Lawyer v. Lawyer as Mostyn squares off against Texas Trial Lawyers Association

It would seem it’s Lawyer v. Lawyer as the legal industry squares off in response to former Texas Trial Lawyers Association president and the state’s top Democratic donor, Steve Mostyn’s creation of the new Texas Association of Consumer Lawyers. An urgent meeting called recently by the TTLA was to “address complaints about its spending practices and other criticism leveled by a breakaway faction of attorneys who say they want more for their money,” The Texas Tribune reported.

Mostyn told the Tribune he started the new group because “he felt like the TTLA’s dues were being wasted on lavish salaries and benefits instead of getting allies elected to important state elected offices.”

In an earlier article discussing the organization’s formation, the Tribune described the effort as “a new group of like-minded attorneys who want to shake up politics — and the storied Texas Trial Lawyers Association along with it.”

The group’s chief goal, Mostyn said, was “getting more money into the hands of candidates friendly to their cause, with as little administrative bloat as possible.”

Both raising money to help elect allies to state offices and forming organizations to that end are hardly new ventures for Mostyn. He’s already committed to raising money for Battleground Texas.

A recent article noted Battleground Texas’ purported goals of registering new voters and mobilizing voters already registered but not currently participating in our election process. Previously uninvolved citizens helping to put trial lawyer friendly candidates into office is understandably a win for legal practitioners like Mostyn, as a Democratic mega-donor as well as a personal injury lawyer specializing in hurricane lawsuits. Such a ploy, the article suggested, can appear as political activism perhaps masking for professional opportunism.

As good lawyers comfortably argue any side of a case, the Texas Association of Consumer Lawyers formation appears Mostyn flipping the equation and creatively channeling professional opportunism into political activism.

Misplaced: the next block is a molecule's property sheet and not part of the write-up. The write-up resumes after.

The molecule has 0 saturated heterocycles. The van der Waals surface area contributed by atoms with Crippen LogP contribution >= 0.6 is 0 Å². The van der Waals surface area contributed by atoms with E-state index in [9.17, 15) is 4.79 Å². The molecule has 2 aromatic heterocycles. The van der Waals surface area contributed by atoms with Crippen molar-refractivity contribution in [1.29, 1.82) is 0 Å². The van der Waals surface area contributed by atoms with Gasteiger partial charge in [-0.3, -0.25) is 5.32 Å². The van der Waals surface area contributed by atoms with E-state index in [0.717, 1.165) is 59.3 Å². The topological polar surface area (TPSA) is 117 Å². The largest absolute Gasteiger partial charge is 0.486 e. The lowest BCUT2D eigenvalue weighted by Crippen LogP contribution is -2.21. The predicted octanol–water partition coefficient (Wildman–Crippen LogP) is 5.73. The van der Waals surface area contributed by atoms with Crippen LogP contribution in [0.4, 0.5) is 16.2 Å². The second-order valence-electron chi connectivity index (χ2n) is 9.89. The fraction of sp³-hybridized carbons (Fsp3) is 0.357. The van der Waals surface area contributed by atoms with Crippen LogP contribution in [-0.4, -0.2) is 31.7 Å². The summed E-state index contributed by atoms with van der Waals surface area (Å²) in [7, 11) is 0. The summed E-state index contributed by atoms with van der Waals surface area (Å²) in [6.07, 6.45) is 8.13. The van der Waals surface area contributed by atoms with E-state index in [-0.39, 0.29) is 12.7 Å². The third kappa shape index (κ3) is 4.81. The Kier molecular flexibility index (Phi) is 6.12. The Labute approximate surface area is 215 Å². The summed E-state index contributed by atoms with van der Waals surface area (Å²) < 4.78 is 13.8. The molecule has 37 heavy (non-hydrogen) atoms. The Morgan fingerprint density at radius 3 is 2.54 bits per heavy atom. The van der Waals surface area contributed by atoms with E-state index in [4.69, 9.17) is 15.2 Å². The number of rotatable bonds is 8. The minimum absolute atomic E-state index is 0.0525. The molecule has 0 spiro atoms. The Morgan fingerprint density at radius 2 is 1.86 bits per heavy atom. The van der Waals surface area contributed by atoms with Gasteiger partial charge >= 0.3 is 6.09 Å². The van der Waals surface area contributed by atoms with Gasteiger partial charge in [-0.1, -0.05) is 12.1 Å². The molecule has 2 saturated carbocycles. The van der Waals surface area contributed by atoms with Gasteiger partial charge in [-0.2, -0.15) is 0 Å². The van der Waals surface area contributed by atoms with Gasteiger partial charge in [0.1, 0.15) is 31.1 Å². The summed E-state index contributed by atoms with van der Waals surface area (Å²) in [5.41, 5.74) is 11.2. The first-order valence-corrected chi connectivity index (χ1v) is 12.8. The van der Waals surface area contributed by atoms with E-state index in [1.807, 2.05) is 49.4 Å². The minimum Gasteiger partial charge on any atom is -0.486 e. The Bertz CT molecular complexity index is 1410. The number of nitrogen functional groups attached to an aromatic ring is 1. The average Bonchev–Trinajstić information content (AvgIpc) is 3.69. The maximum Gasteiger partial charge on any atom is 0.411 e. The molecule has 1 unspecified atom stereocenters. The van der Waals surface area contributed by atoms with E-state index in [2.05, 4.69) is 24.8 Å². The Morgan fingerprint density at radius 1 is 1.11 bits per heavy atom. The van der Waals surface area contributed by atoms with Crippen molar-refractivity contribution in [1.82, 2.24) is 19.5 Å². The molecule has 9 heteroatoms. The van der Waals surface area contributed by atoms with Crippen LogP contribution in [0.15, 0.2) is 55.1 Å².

Many of today’s civil actions – especially the type in which Mostyn seemingly specializes – are about legal gamesmanship strategically launched against targeted business entities or identifiable classes of industrial and/or economic interests. It’s not about a meritorious case, it’s about who has the resources, the cast of court-related personnel and best control of the playing field.

In always working to ensure such means, a lawyer’s association seeking to “shake up politics” by electing “candidates friendly to their cause” would seem a shrewd move.

After donating $3 million to a pro-Obama super PAC, Priorities USA, in 2012, Mostyn and his wife Amber are also now founding members of Ready for Hillary.

Mostyn’s past activities include joining in the 2010 Texas governor’s race by targeting Gov. Rick Perry in full-page newspaper ads that mocked the governor for refusing to debate his Democratic opponent. The ads pictured Perry and featured the word “coward.”

Though most of Mostyn’s political donations are for Democrats and liberal causes, 2012 brought him into three Republican State Senate contests. Another PAC for which Mostyn is reportedly the largest donor, Texans for Insurance Reform, donated similarly.

As with Texans for Insurance Reform, the House Democratic Campaign Committee is another entity that Mostyn did not create, but has been a primary funder of its activities.

Coalition of Harris County Democratic Elected Officials was established by Mostyn to help elect judicial candidates in the Houston area.

In addition to pursuing the election of “friendly” candidates, Mostyn appears comfortable incorporating issue advocacy efforts into his stable of activities.

Mark McCaig, a former State Republican Executive Committee member and an associate in Steve Mostyn’s law firm,  is listed as president and co-founder of  Texans for Individual Rights which despite billing itself as a “conservative, non-partisan organization dedicated to the protection of personal liberty, individuals’ access to the civil justice system, and private property rights” is seen by other conservatives as another front organization supporting Mostyn’s agenda.

In recent years, Mostyn was also instrumental in creating and/or funding other organizations such as the Back to Basics PAC, Texans for Public Education, Texas Forward Committee and the Valley Political Action Committee.

Along with serving as its treasurer, Mostyn has given $1 million to Americans for Responsible Solutions, the gun-control super PAC formed by former Arizona Rep. Gabrielle Giffords and her husband, astronaut Mark Kelly. The group hopes to rival the National Rifle Association’s influence in upcoming political races.

After a 2011 Tuscon, Ariz., shooting incident in which Giffords was seriously injured and six others were left dead, the former Congresswoman was treated at TIRR Memorial Hermann. Since that time, Giffords and Kelly now live part time in League City.

The couple’s efforts to raise money for supporting congressional and state candidates supportive of stricter gun laws continue as evidenced by a late October fundraiser hosted at the home of Houston billionaire restaurateur Tilman Fertitta and his wife, Paige.

Political activism masking for professional opportunism, professional opportunism masked as political activism or both.

Working both sides. Sounds like a lawyer. Looks to be the case.

Lou Ann Anderson is an information activist and the editor of Watchdog Wire – Texas. As a Policy Analyst with Americans for Prosperity – Texas, she writes and speaks on a variety of public policy topics. Lou Ann is the Creator and Online Producer at Estate of Denial®, a website that addresses probate abuse via wills, trusts, guardianships and powers of attorney as well as other taxpayer advocacy issues.

Commentary, Featured